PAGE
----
DON SHANAHAN is a Chicago-based and Rotten Tomatoes-approved film critic writing on his website Every Movie Has a Lesson and also on Medium.com for the MovieTime Guru publication.  As an educator by day, Don writes his movie reviews with life lessons in mind, from the serious to the farcical. He is a proud director and one of the founders of the Chicago Independent Film Critics Circle and a new member of the nationally-recognized Online Film Critics Society.  As a contributor here on Feelin’ Film now for over a year, he’s going to expand those lessons to current movie news and trends while chipping in with guest spots and co-hosting duties, including the special “Connecting with Classics” podcast program.  Find “Every Movie Has a Lesson” on Facebook, Twitter, and Medium to follow his work.

MOVIE REVIEW: Call Me By Your Name


Going In

The truth is, I’m just not that interested in seeing Call Me By Your Name. Might as well get that out of the way right up front. But the thing about film criticism is that a responsible critic doesn’t just watch the movies that they might like. Appreciation for cinematic excellence must exist outside of one’s preferences, and so here I sit, about to take in a story about a sensual romance between a 24-year old man and 17-year old boy. The age gap in this story is a big concern, as is Hollywood’s tendency to label sexual lust and desire as “love,” but I refuse to judge this book (adaptation) by its cover. Many critics have raved and gone so far as to label  Luca Guadagnino’s film “a masterpiece,” and that alone makes it essential viewing, regardless of my resulting opinion.

2 Hours and 12 Minutes Later.


In many ways, Call Me By Your Name earns its place among the best films of the year. Sayombhu Mukdeeprom’s cinematography is gorgeous.  Whether it’s the landscapes of the Italian countryside or perfectly angled interiors, every shot captures a feeling of authenticity to the era. Under Guadagnino’s direction, the details are captured everywhere, in a glance here or brush of the hand there, and the beginnings of Oliver (Armie Hammer) and Elio’s (Timothée Chalamet) romance can be noticed ever so subtly if one just pays enough attention. The acting in the film is also to be commended. Chalamet rightfully deserves all praise and award consideration coming his way after turning in one of the best performances of the year. His boyish charm comes through brightly on the screen, and when he hurts it is impossible not to feel that in your soul. Hammer, who never disappoints, plays the older American visitor pitch perfect. The nuance in his hints of romantic interest are delicately balanced against his boisterous personality until the moment he lets go to release a torrent of built up passion.  The chemistry between the two leads is palpable and the growing desire between them practically drips off of the screen like the beads of sweat on their shirtless chests. And then there’s Michael Stuhlbarg, playing Elio’s father, who is quietly effective for most of the film leading up to one incredibly powerful Oscar-worthy scene in which he must do a thing every parent wishes would never be necessary – comfort a hurting child.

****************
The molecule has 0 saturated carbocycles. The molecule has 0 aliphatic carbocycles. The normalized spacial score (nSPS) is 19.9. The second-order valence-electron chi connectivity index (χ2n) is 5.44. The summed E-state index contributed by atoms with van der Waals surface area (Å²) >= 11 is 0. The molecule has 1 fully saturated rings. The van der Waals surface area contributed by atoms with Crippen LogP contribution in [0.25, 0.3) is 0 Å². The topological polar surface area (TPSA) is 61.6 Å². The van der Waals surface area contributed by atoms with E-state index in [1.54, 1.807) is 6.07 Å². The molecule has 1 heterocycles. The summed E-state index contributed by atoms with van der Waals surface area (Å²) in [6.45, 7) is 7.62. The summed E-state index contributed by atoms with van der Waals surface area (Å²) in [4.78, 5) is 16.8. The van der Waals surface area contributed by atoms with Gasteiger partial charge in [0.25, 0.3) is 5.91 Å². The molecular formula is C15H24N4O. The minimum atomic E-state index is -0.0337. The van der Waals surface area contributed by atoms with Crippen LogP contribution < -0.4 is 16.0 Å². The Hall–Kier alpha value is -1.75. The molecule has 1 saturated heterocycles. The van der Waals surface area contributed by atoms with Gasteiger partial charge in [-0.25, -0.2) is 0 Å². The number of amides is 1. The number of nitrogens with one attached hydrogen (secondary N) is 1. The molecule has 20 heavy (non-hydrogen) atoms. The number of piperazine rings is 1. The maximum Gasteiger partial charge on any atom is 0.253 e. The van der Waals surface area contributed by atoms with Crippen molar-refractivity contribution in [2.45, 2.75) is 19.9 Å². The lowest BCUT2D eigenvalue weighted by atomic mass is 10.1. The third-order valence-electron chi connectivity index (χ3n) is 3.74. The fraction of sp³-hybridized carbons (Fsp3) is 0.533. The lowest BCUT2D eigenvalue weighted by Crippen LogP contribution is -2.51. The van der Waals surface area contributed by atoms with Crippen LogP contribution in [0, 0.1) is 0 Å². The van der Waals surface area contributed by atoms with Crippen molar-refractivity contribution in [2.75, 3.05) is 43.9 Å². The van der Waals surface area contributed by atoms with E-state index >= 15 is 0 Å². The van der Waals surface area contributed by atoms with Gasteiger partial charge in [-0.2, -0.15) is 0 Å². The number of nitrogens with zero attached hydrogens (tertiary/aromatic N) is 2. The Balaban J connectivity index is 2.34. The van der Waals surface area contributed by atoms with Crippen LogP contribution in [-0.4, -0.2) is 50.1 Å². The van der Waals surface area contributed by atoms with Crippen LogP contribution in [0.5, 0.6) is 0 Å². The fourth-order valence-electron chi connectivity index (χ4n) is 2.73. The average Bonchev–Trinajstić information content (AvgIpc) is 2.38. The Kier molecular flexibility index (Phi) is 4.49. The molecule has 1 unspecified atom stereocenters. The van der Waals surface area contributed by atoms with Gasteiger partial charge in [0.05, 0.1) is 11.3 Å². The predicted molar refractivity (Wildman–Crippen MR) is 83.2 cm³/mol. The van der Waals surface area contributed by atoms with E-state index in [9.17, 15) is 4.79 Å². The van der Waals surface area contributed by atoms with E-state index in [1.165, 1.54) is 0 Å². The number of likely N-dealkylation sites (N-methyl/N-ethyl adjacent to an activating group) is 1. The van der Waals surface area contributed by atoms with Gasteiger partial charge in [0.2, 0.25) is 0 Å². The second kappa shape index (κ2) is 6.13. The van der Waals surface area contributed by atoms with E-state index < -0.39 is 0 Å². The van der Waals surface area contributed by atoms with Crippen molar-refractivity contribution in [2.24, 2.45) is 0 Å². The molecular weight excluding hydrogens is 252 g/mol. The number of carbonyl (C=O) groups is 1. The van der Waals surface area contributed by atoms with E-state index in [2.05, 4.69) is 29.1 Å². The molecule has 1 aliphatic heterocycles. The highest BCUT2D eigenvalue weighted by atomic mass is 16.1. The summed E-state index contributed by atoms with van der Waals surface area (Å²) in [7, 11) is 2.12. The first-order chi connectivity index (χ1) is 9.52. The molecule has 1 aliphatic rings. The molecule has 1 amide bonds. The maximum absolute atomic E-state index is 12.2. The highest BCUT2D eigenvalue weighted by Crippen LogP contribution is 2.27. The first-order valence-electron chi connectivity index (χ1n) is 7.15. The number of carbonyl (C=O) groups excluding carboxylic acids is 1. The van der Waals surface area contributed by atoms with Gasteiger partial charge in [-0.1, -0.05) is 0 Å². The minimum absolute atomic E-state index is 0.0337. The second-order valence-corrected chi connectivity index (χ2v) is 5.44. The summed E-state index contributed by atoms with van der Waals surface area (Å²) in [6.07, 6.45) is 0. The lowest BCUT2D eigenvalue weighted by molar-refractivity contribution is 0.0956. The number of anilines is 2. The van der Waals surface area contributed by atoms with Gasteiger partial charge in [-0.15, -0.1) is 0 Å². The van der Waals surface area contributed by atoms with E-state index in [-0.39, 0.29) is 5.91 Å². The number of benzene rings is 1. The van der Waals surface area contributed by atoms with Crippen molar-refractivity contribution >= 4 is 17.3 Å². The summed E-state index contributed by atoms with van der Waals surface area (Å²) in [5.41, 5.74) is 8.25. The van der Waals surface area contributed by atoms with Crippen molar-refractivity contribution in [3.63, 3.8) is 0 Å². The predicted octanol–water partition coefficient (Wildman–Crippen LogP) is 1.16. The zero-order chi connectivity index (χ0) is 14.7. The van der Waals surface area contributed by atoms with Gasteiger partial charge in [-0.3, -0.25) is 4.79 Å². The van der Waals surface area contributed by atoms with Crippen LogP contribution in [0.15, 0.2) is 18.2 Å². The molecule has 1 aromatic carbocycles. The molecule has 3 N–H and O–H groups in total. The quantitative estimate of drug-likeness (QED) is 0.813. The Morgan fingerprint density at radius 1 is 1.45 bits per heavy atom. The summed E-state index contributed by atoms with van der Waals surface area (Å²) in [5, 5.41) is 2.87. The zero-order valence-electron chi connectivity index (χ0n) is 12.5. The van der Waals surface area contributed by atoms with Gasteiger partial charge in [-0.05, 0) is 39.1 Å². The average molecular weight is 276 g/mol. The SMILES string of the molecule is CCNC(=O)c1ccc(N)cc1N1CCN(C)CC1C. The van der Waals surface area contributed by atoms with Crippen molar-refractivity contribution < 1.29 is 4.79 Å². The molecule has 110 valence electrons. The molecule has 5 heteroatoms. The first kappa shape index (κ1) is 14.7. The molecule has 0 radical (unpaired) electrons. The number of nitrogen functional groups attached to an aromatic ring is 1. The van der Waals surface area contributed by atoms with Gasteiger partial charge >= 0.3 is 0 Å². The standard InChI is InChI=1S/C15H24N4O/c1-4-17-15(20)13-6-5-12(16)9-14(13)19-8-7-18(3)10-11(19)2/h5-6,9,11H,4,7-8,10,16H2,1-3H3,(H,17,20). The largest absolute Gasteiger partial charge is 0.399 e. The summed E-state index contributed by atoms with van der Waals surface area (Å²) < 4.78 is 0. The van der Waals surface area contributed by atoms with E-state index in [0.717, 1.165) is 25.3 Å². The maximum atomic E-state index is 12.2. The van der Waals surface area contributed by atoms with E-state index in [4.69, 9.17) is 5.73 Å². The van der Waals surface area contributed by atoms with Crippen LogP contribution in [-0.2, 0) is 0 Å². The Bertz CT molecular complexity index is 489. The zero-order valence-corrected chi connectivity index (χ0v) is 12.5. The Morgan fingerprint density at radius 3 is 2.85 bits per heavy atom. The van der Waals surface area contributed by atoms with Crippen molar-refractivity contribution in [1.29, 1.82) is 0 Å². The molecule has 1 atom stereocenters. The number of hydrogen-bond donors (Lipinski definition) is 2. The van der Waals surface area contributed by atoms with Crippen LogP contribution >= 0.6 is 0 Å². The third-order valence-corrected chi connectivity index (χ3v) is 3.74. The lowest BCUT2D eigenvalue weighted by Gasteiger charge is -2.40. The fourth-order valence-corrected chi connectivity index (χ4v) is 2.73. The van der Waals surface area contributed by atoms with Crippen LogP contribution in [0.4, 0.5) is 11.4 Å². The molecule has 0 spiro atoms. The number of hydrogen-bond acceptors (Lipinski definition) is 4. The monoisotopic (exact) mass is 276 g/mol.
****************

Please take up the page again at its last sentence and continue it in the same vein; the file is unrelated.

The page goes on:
Call Me By Your Name could have been a moving, romantic coming-of-age tale about first love, if not for its two glaring problems. Why the majority of critics have seemed to overlook these issues is worrisome. Legally, there is nothing wrong with the relationship as it is portrayed. A 17-year old boy in early 1980’s Italy was past the age of consent and could make decisions as an adult. But just because it’s legal doesn’t make it right. Hammer is a large man and he physically towers over Chalamet, presenting the appearance of an age gap closer to the actual 10-years between the actors than the 7 between the characters. Elio is shown to be young, still living with his parents, following their rules, and laying his head in their laps for nightly book readings. Oliver, in contrast, is in control of every emotion and hides his carnal urges toward Elio for quite some time before ultimately giving in to the younger boy’s increasing persuasions. The relationship feels much more like a dominating one than one of equally experienced adults giving consent. Oliver is a sexually mature world-traveler. Elio is the opposite, inexperienced and unsure of himself and his sexuality. It increasingly feels like Oliver is controlling the situation and feeding his own passion and desire in the moment without any long-term concern for its effect on Elio. Does he care about Elio? Probably, but that’s another fault of the film. Love is shown in action and sacrifice, not just physical interaction, and we see neither of these in the choices made in Call Me By Your Name.